A block diagram shown in FIG. 4 illustrates the connection of mechanical and electrical components within the pump console 11 (see FIG. 2). Electrical power for the system is provided by a power supply 75. In the embodiment shown, power supply 75 provides two DC outputs: a 5 VDC output for powering the active electronics within a programmable control circuit 69, and a 12 VDC output. The 12 VDC output is for powering the pump 51 and the electrically operated valve 67. Power supply 75 may be a battery bank, or an AC/DC converter receiving power from a standard 120 VAC outlet. In another embodiment, power supply 75 may include a battery charger coupled to a bank of rechargeable batteries, or a battery holder that holds one or more standard commercial batteries such as ten AA batteries.

The programmable control circuit 69 provides central control for the system. The control circuit 69 may be a microprocessor, microcontroller, FPGA, ASIC, or the like, and may include integral memory for storing executable control algorithms. The control circuit 69 may receive up to five input signals. Two of the input signals are control inputs from the vacuum level selector 19 and the vacuum rate selector 21. The vacuum rate selector 21 provides a desired pump rate signal to control circuit 69, and may include an on/off function which turns the system on or off. The vacuum level selector 19 provides a desired maximum vacuum input to control circuit 69. The desired signals may be a voltage that varies continuously or in discrete steps according to a selector 19 and 21 positions.

Two additional inputs may include a vacuum measurement from the vacuum sensor 65 and temperature measurement from a temperature sensor 70. The vacuum sensor 65 senses vacuum in vacuum line 64 through conduit 60, and provides a signal representing the sensed vacuum to the control circuit 69. An example of a suitable vacuum sensor 65 is a silicon packaged piezoresistive pressure sensor or the like, for example, a Fujikura type XFHM vacuum sensor. The temperature sensor 70 senses temperature within the housing of the pump console 11 and provides a signal representing the sensed temperature to control circuit 69. If the sensed temperature is an abnormally high or unsafe operating temperature, or If the sensed temperature exceeds a predetermined maximum safe operating temperature, the control circuit 69 may stop the pump 51, or otherwise shut down the operation of the breast pump system. One example of a suitable temperature sensor 70 is an integrated circuit type LM50C sensor manufactured by National Semiconductor.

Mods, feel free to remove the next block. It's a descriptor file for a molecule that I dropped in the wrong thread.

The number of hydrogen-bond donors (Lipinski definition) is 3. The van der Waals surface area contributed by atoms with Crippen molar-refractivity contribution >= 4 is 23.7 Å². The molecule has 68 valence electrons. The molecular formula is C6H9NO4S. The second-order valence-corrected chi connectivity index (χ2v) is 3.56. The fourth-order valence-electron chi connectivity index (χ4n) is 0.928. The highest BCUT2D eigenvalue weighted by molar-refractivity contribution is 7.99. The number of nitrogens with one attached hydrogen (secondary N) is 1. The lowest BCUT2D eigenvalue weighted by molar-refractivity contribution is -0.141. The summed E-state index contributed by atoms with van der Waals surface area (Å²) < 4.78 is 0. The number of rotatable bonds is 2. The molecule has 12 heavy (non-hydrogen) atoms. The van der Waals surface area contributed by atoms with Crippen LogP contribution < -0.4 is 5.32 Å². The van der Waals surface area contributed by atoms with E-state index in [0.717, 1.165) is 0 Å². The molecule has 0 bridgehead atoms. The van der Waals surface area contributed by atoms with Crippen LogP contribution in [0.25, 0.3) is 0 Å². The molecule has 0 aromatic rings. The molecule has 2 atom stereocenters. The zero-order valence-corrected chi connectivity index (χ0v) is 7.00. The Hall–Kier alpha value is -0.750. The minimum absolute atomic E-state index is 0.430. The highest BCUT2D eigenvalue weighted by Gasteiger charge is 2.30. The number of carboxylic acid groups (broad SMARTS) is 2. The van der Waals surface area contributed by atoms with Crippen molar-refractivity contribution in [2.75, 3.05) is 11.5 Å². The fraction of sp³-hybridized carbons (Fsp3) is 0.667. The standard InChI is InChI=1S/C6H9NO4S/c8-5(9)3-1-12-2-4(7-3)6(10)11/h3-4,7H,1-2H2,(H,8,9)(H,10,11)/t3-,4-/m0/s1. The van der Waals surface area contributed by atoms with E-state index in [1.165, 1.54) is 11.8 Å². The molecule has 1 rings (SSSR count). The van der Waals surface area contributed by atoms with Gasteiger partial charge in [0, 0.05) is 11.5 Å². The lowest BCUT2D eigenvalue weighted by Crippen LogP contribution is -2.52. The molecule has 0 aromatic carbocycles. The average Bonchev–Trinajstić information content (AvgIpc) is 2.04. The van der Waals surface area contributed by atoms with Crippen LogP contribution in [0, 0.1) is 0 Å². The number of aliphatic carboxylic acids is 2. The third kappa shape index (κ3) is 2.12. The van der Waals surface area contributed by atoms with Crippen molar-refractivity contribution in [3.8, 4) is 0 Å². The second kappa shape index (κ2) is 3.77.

Another input to the control circuit 69 may be a timing or clock input provided by a timer 72. The timer 72 may be a well-known type and is not described herein in further detail. The timer 72 may be integral into control circuit 69 or be a separate device. The timer 72 provides a clock input which may be used to synchronize the operation of control circuit 69, and to provide a means for control circuit 69 to measure elapsed times.